The “strong economy”, as Jay Powell, chairman of the Federal Reserve board, describes it, can “flourish in the face of a less accommodative monetary policy.” True, but only if that policy, already too late, is not also too little to rein in inflation. And if it is accompanied by an energy policy that does not dry up oil supplies in an ill-conceived, too-hasty transition to a greener economy less reliant on fossil fuels. On present reading, neither is available.
Biden Blames Putin For Pain At The Pump
The oil-supply requirement is not limited to finding more barrels to tame the current escalation in crude and gasoline prices, a shock President Biden is trying to hang on Vladimir Putin, even though prices headed up before Putin turned his artillery on Ukraine’s cities, partly in response to what The Economist calls “the large fiscal stimulus that … has wrecked his [Biden’s] standing as an economic steward.” Naming this inflation is the reverse of the bidding war to name ballparks and sports arena: Biden is bidding to have the price escalation named after anyone except Joseph Robinette Biden Jr.
Biden Takes His Cue From Oliver Twist
He is also attempting to relieve the current short-term supply tightness, and politically disturbing run-up in gasoline prices, by rattling his beggar’s bowl at Iran’s Ayatollahs, Venezuela’s Nicolás Maduro, and Saudi prince Mohammed bin Salman (MBS). “Please sir, I want some more.”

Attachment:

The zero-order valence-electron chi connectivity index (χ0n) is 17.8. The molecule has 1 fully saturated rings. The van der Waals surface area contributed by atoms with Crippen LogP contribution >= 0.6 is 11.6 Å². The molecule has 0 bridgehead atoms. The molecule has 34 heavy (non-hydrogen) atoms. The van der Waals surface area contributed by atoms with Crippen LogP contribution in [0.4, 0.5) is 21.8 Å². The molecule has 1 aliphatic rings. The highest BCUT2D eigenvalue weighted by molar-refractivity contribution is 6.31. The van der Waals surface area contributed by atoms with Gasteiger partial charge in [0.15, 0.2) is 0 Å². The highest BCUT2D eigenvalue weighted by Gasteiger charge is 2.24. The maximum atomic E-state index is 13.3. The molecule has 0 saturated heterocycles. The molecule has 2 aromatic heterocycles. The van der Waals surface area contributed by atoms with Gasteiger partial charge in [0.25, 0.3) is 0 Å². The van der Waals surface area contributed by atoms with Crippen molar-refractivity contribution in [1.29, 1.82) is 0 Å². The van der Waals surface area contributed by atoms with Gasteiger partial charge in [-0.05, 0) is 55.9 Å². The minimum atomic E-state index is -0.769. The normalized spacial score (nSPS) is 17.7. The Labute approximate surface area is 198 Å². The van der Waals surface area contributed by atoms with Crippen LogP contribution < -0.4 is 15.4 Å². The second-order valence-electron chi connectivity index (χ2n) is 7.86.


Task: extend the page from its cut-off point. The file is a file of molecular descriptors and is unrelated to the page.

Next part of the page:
The prospect of helping to end human rights abuses by Vladimir Putin seems insufficient to evoke a positive response from these despots. Besides, the Ayatollahs’ price, which Biden might yet pay, is a free hand to develop a nuclear weapon; Venezuela’s investment-starved oil fields would need 18 months to increase production by a mere 120,000-200,000 barrels per day (bpd); and MBS is understandably upset by the administration’s policy lurches that would end U.S. support for Saudi offensive operations in Yemen, and ease sanctions on its blood-enemy, Iran. Oh yes, Biden’s promise to turn MBS into “a pariah” has not inclined him to take calls from the President. Words matter.
The Prince, accustomed to deference rather than denunciation, is discussing with Xi Jinping, his new friend, top customer (1.76 mbd), investor (in MBS’ futuristic city), and tutor (lessons in building ballistic missiles), accepting yuan rather than dollars in payment for that oil. If that comes to pass, Xi would have taken a giant step towards replacing the dollar with the yuan as an international reserve currency. That would reduce the ability of the U.S government to finance its deficits by printing and flogging its IOUs, aka Treasury bonds and notes.
On The One Hand We Want The Oil Industry to Produce More
The domestic industry can and will step up production, which energy secretary Jennifer Granholm is exhorting industry executives to do – “hire workers … get your rig count up. In this moment of crisis, we need more supply”. She promised to shorten the amount of time it takes to process permits, a process the administration denies lengthening.
On The Other Hand, Only Until We Want Them To Stop
Unfortunately for her efforts at detente, at the same time Biden is accusing the oil barons of “price gouging” and profiteering, and other administration spokesmen are announcing that after extinguishing this “fire in the kitchen” the rest of the house will be converted to “renewables and clean technologies … we are not developing a new dependency that is repeating the mistakes of the 20th century.” That hardly sounds a clarion call to oilmen being asked to sink billions into developing new reserves, or the “hugs” one oilman told reporters he is looking for from the administration. Pity. We will need reliable supplies of domestically produced oil to underpin an economy strong enough to weather the bumps on the road to one less dependent on fossil fuels.